Becoming oriented

Eastern military disciplines focus El Dorado Hills, Folsom residents
By: Roger Phelps
-A +A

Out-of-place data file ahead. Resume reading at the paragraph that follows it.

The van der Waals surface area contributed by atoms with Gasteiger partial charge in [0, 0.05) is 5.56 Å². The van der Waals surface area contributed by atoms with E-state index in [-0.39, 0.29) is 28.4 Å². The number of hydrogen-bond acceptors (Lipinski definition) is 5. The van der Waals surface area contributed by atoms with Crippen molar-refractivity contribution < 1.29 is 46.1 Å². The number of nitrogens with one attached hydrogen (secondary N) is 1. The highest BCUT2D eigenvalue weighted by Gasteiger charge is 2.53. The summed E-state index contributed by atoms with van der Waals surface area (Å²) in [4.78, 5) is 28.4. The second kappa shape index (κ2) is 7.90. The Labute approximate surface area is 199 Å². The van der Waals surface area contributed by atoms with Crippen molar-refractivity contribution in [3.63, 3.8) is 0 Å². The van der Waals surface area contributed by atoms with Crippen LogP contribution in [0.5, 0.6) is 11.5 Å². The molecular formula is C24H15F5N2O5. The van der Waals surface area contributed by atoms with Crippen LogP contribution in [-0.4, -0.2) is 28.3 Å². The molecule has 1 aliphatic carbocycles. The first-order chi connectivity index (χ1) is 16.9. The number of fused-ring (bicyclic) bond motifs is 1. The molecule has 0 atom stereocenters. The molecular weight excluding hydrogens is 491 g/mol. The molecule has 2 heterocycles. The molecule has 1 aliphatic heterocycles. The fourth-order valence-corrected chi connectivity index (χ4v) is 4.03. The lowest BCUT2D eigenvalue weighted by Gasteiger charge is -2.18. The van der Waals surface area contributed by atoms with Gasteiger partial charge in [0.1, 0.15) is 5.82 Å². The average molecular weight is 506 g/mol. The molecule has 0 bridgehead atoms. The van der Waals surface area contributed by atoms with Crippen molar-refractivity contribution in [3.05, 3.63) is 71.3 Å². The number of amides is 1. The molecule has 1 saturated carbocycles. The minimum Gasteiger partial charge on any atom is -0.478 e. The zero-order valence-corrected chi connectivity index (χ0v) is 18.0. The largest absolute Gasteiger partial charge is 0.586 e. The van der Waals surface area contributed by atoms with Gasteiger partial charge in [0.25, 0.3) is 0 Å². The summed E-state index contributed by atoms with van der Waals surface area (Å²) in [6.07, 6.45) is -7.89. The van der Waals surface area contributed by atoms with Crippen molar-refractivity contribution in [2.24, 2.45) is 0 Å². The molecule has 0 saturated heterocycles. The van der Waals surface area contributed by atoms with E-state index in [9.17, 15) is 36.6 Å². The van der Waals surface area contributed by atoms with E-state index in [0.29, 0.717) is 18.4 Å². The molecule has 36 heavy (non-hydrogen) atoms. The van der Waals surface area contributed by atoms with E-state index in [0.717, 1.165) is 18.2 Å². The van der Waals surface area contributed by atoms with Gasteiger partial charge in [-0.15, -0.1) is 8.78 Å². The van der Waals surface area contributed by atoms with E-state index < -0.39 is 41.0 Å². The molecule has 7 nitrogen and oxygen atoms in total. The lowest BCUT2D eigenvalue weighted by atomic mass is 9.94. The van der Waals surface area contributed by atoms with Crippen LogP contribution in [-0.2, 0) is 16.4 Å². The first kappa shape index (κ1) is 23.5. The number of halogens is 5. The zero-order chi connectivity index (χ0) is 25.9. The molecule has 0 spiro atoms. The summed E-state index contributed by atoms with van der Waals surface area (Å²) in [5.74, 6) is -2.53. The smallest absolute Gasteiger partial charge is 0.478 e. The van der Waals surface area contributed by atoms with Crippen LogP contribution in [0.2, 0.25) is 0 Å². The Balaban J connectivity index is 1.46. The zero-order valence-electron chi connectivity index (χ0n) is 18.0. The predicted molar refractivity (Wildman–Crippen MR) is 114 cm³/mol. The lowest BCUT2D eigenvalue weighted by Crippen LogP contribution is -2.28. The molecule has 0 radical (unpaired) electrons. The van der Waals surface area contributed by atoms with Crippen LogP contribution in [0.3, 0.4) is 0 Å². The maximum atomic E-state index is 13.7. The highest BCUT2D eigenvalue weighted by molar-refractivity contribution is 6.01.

In Folsom and El Dorado Hills anymore, people wanting to marshal their thoughts use a different spelling. The various martial-arts disciplines are so entrenched here that saying ‘the other soccer’ to instructors gains immediate nods of understanding. The kick, the punch, the throw-down of an opponent, the falling out of harm’s way – all are going on at much the same rate as is futbol soccer, but invisibly to the public until one walks by one of the more than one dozen dojos, or schools, that have proliferated around the El Dorado-Sacramento county line. Wu shu in Chinese, “war art,” refers to a family of disciplines each using basics such as stance, precision footwork, friction and leverage. The martial arts seem destined for a high profile in California. “We’re going to a global culture, a melting pot,” said Bob Westphal, proprietor of Cameron Park Taekwondo. “It’s important to see that eastern way.” At the Eastern Ways school in Folsom, students study tai chi, an “internal art.” Slowed, precision breathing infuses stillness, instructor Dylan Manning said, “a position to overcome strength.” The choy li fut style of kung fu fighting Manning also teaches is 172 years old, the creation of Chinese monks. “What it does prepare you for is different aspects to life -- it’s to apply, to any situation, a consistent place of calm,” Manning said. “To not panic or let the heat of the moment overcome you. Any area of life --’That bill’s coming due.’” The Korean tae kwon do in English is “the way of the hand and foot.” In a new hybrid martial style that even includes the Americanized art of kick boxing, one sees the way of the hand and foot and the heat of the moment mix it up real quick. “MMA,” mixed martial arts, is popular on television, but is the real thing, said Adam Hamlin, proprietor of Folsom Karate Academy. The mix lies at the “external, hard-art” pole of the martial-arts spectrum but relies on stances basic to all of the arts, hard and soft, Hamlin said. “The hard bow, the broken bow, the cat, the square horse, the fighting horse -- these cross all styles,” he said. A martial-arts student doesn’t need to have progressed to a black-belt, expert level to have solid self-defense ability. Still, the arts are about more than that and always have been. “Nowadays, self-defense is summed up in their firearm,” Manning said. “The main reason today is health and fitness, and an opportunity for an activity that is exciting, and engaging -- for me, to take part in something larger than myself.” Also crossing all martial-arts styles is the notion that repetition of basic formal movements gives ability to coordinate timings of upper and lower body motions -- essentially, to coordinate the hand and the foot. “It seems for us to correspond to the kids who play soccer and basketball,” Westphal said. Also Korean, the kuk sool won martial form is gaining popularity. It emphasizes fluidity and speed. “In every culture there’s a sense of discipline,” said Justin Painter, instructor at Kuk Sool Won of El Dorado Hills. Americans have a tradition of free thinking, but they value hard work.” Painter notes U.S. public schools’ physical-education programs are less rigorous than they once were. He suspects he gets students whose parents want for them a system to sharpen muscle tone and coordination. “Then there’s a family aspect - families can be doing the same thing, sometimes in the same-level class. There’s family bonding.” Paul Olson, proprietor at El Dorado Hills Taekwondo, said he can track physical and mental progress among his students. “You see differences in ability to concentrate and focus -- to tune out distraction -- that weren’t there,” Olson said. A central notion in the martial arts seems to be ‘the least force necessary to defend successfully.” Firearms aren’t the only reason the arts these days are less about actually participating in fights. “You hold yourself with better esteem,” Manning said. “You keep yourself from being singled out -- just by having a certain demeanor.” The Telegraph’s Roger Phelps can be reached at, or post a comment at